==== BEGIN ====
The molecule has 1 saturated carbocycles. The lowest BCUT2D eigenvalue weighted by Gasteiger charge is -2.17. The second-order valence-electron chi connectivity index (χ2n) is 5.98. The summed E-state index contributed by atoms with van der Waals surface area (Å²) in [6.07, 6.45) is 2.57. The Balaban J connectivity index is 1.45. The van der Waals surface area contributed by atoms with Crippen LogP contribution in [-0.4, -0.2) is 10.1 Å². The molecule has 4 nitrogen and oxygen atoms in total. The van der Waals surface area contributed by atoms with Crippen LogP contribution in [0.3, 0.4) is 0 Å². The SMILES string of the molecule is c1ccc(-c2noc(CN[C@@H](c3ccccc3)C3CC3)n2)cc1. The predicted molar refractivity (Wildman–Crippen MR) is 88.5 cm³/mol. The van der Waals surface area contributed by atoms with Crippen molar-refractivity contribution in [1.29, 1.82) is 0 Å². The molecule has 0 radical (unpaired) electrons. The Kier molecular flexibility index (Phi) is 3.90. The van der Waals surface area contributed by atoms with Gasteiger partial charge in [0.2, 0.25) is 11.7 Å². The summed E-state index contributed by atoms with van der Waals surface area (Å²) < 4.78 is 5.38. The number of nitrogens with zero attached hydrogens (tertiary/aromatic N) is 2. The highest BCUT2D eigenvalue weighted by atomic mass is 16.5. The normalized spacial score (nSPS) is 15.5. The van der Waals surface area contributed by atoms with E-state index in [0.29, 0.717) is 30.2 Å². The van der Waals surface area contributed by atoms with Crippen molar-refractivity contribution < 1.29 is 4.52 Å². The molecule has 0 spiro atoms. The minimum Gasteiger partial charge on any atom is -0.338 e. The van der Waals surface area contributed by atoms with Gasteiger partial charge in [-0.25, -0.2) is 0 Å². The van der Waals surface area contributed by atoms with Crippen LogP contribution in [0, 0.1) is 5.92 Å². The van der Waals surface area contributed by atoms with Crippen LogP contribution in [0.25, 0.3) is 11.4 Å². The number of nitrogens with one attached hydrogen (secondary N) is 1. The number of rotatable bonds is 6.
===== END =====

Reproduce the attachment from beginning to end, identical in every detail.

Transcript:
The molecule has 1 saturated carbocycles. The lowest BCUT2D eigenvalue weighted by Gasteiger charge is -2.17. The second-order valence-electron chi connectivity index (χ2n) is 5.98. The summed E-state index contributed by atoms with van der Waals surface area (Å²) in [6.07, 6.45) is 2.57. The Balaban J connectivity index is 1.45. The van der Waals surface area contributed by atoms with Crippen LogP contribution in [-0.4, -0.2) is 10.1 Å². The molecule has 4 nitrogen and oxygen atoms in total. The van der Waals surface area contributed by atoms with Crippen LogP contribution in [0.3, 0.4) is 0 Å². The SMILES string of the molecule is c1ccc(-c2noc(CN[C@@H](c3ccccc3)C3CC3)n2)cc1. The predicted molar refractivity (Wildman–Crippen MR) is 88.5 cm³/mol. The van der Waals surface area contributed by atoms with Crippen molar-refractivity contribution in [1.29, 1.82) is 0 Å². The molecule has 0 radical (unpaired) electrons. The Kier molecular flexibility index (Phi) is 3.90. The van der Waals surface area contributed by atoms with Gasteiger partial charge in [0.2, 0.25) is 11.7 Å². The summed E-state index contributed by atoms with van der Waals surface area (Å²) < 4.78 is 5.38. The number of nitrogens with zero attached hydrogens (tertiary/aromatic N) is 2. The highest BCUT2D eigenvalue weighted by atomic mass is 16.5. The normalized spacial score (nSPS) is 15.5. The van der Waals surface area contributed by atoms with E-state index in [0.29, 0.717) is 30.2 Å². The van der Waals surface area contributed by atoms with Crippen molar-refractivity contribution < 1.29 is 4.52 Å². The molecule has 0 spiro atoms. The minimum Gasteiger partial charge on any atom is -0.338 e. The van der Waals surface area contributed by atoms with Gasteiger partial charge in [-0.25, -0.2) is 0 Å². The van der Waals surface area contributed by atoms with Crippen LogP contribution in [0, 0.1) is 5.92 Å². The van der Waals surface area contributed by atoms with Crippen LogP contribution in [0.25, 0.3) is 11.4 Å². The number of nitrogens with one attached hydrogen (secondary N) is 1. The number of rotatable bonds is 6.